Bitcoin Will Survive ESG Concerns, Says Sustainable Bitcoin Miner

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Sustainable bitcoin (BTC) miner Iris Energy Pty is confident bitcoin will survive the current scrutiny it is enduring due to environmental concerns.

Australia-based Iris Energy Pty uses renewable energy to power its bitcoin mining operations. According to CEO Daniel Roberts, the massive liquidity bitcoin has seen validates it as a use case. He says this is also the case for the energy-intensive proof-of-work mechanism that bitcoin utilizes to produce the coins and verify transactions.

“It plays a valuable role,” Roberts said. “I don’t think it’s up to any individual to decide where energy should be used. It’s a market-based decision where bitcoin, by virtue of the attraction and adoption it’s gained, is commanding that level of energy to secure it, to secure people’s savings.”

Bitcoin’s recent ESG concerns

The massive amount of energy that bitcoin uses has come to the fore in the public’s mind, recently. This is largely thanks to Tesla CEO Elon Musk, who said the company would no longer accept bitcoin as payment. This then apparently triggered bitcoin’s recent downfall from its April peak around $65,000, to below $30,000 at one point recently.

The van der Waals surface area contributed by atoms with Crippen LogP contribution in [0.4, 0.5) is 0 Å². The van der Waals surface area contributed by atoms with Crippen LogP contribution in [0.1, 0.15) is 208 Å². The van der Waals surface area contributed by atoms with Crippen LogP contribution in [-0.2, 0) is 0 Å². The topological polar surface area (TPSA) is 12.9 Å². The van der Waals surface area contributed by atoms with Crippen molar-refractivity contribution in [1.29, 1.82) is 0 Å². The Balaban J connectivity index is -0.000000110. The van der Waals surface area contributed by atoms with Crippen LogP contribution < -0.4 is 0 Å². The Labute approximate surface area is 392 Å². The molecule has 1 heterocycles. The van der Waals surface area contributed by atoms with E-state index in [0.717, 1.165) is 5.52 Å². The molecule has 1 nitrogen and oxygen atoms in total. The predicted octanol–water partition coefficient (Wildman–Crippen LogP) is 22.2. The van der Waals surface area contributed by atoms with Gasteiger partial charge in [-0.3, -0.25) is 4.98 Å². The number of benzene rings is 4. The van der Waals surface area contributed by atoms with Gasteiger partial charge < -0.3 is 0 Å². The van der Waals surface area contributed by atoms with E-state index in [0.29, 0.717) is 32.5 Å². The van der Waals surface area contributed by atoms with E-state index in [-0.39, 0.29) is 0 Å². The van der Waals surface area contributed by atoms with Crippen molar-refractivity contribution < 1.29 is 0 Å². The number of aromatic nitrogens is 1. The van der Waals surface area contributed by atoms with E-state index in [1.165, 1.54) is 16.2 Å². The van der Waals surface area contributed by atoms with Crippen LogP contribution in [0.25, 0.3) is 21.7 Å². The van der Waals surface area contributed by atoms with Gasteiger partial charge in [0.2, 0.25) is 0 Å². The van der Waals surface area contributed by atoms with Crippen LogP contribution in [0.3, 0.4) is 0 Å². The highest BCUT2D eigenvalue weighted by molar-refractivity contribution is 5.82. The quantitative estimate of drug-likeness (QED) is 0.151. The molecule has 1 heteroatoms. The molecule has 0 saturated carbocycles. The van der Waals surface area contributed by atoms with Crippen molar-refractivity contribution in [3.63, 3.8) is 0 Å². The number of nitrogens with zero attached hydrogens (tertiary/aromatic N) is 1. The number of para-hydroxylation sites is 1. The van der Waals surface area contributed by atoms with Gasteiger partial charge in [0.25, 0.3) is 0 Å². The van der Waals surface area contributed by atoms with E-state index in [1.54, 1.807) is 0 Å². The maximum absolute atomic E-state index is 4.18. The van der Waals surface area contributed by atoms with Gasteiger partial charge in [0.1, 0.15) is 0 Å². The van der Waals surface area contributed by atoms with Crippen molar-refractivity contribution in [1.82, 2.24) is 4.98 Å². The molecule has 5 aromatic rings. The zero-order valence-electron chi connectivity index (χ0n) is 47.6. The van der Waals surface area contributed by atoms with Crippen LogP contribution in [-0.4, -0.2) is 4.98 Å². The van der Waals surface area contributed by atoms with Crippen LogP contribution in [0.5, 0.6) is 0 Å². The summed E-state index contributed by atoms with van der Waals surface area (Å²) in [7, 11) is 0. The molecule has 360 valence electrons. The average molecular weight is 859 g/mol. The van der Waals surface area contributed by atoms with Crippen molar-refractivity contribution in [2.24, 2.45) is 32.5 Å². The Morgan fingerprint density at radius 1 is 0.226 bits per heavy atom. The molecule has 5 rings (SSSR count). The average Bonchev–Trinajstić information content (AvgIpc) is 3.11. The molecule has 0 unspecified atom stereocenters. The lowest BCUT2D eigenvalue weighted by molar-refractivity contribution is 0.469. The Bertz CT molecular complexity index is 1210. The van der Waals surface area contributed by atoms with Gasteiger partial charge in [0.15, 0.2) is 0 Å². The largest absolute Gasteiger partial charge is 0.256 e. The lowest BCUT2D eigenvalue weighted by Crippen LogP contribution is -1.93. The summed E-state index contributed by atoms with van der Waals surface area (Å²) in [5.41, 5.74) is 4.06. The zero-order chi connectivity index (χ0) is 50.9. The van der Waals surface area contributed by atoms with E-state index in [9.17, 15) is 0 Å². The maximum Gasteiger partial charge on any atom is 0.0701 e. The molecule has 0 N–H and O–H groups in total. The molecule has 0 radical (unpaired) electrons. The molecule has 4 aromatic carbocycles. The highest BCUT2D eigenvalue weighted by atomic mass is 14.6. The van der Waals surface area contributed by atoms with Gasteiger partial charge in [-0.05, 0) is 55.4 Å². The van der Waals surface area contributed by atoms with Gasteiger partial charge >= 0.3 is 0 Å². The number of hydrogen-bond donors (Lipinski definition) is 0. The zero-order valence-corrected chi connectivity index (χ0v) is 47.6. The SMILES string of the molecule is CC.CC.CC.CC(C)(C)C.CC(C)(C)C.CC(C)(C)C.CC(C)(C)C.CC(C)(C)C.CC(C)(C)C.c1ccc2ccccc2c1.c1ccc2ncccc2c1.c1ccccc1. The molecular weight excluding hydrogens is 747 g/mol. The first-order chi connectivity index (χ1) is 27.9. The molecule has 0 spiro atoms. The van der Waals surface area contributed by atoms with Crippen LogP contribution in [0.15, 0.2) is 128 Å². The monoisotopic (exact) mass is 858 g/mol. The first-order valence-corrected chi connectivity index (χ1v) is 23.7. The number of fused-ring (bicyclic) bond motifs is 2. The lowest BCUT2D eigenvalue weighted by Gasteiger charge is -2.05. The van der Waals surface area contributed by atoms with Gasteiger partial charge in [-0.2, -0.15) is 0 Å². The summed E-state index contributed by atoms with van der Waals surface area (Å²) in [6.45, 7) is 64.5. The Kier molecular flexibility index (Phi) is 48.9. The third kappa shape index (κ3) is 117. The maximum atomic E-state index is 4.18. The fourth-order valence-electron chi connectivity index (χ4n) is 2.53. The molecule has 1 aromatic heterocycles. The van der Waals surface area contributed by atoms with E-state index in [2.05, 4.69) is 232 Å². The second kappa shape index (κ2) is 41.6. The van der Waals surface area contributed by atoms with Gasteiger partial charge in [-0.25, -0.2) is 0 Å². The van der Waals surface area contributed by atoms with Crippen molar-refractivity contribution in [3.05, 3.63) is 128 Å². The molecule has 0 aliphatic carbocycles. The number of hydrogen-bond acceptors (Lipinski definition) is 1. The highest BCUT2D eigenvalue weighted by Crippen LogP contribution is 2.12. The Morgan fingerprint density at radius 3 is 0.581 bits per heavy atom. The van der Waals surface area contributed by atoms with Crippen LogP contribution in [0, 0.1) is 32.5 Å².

This move single-handedly brought environmental, social, and corporate governance (ESG) front and center to debate surrounding cryptocurrency adoption. Although many shared Musk’s environmental concerns, others noted that other aspects of the financial industry are far more polluting. Musk himself said this debate could be better understood if cryptocurrency miners audited their energy usage.

To this end, Musk participated in a recent discussion by North America’s top crypto miners hosted by MicroStrategy CEO Michael Saylor. During the summit, the attendees decided to form a Bitcoin Mining Council to promote energy usage transparency and standardize reporting.

Iris Energy plans

Meanwhile, Iris Energy itself has plans for a number of projects including data centers and infrastructure. According to Roberts, the company is continuing to “explore options for SPACs” to help fund those ambitions.

Several special purpose acquisition companies (SPACs) have approached the firm, which would make it one of the first Australian companies to benefit from them. SPACs are shell companies, which sell shares to list on public stock exchanges to seek and acquire private businesses. A potential U.S. listing for the Sydney-based firm could raise $300 million to $500 million.

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